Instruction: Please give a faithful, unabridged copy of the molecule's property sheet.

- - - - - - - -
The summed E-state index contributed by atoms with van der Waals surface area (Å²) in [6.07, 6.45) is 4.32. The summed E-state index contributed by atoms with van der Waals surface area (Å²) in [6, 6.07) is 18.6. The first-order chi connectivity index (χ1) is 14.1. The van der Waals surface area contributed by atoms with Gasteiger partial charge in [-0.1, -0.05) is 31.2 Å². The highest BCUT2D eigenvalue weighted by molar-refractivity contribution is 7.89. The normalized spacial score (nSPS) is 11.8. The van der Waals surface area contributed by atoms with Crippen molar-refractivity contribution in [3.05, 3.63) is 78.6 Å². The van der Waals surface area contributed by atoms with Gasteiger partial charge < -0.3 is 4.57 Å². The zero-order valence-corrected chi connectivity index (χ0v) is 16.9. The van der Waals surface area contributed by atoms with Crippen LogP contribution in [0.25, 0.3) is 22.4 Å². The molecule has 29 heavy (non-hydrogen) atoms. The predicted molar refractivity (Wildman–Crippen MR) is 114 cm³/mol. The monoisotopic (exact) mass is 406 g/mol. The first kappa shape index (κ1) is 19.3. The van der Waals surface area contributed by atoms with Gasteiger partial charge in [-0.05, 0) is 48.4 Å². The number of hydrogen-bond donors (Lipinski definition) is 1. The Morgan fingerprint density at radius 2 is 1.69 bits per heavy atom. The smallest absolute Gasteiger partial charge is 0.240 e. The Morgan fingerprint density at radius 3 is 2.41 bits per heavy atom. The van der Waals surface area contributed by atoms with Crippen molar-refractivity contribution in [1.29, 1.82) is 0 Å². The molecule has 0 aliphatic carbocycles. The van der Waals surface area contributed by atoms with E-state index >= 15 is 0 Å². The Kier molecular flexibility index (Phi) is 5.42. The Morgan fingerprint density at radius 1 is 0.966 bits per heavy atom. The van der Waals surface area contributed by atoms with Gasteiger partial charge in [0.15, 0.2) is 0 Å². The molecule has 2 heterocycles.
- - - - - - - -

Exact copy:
The summed E-state index contributed by atoms with van der Waals surface area (Å²) in [6.07, 6.45) is 4.32. The summed E-state index contributed by atoms with van der Waals surface area (Å²) in [6, 6.07) is 18.6. The first-order chi connectivity index (χ1) is 14.1. The van der Waals surface area contributed by atoms with Gasteiger partial charge in [-0.1, -0.05) is 31.2 Å². The highest BCUT2D eigenvalue weighted by molar-refractivity contribution is 7.89. The normalized spacial score (nSPS) is 11.8. The van der Waals surface area contributed by atoms with Crippen molar-refractivity contribution in [3.05, 3.63) is 78.6 Å². The van der Waals surface area contributed by atoms with Gasteiger partial charge < -0.3 is 4.57 Å². The zero-order valence-corrected chi connectivity index (χ0v) is 16.9. The van der Waals surface area contributed by atoms with Crippen LogP contribution in [0.25, 0.3) is 22.4 Å². The molecule has 29 heavy (non-hydrogen) atoms. The predicted molar refractivity (Wildman–Crippen MR) is 114 cm³/mol. The monoisotopic (exact) mass is 406 g/mol. The first kappa shape index (κ1) is 19.3. The van der Waals surface area contributed by atoms with Gasteiger partial charge in [-0.05, 0) is 48.4 Å². The number of hydrogen-bond donors (Lipinski definition) is 1. The Morgan fingerprint density at radius 2 is 1.69 bits per heavy atom. The smallest absolute Gasteiger partial charge is 0.240 e. The Morgan fingerprint density at radius 3 is 2.41 bits per heavy atom. The van der Waals surface area contributed by atoms with Crippen molar-refractivity contribution in [1.29, 1.82) is 0 Å². The molecule has 0 aliphatic carbocycles. The van der Waals surface area contributed by atoms with E-state index >= 15 is 0 Å². The Kier molecular flexibility index (Phi) is 5.42. The Morgan fingerprint density at radius 1 is 0.966 bits per heavy atom. The van der Waals surface area contributed by atoms with Gasteiger partial charge in [0.15, 0.2) is 0 Å². The molecule has 2 heterocycles.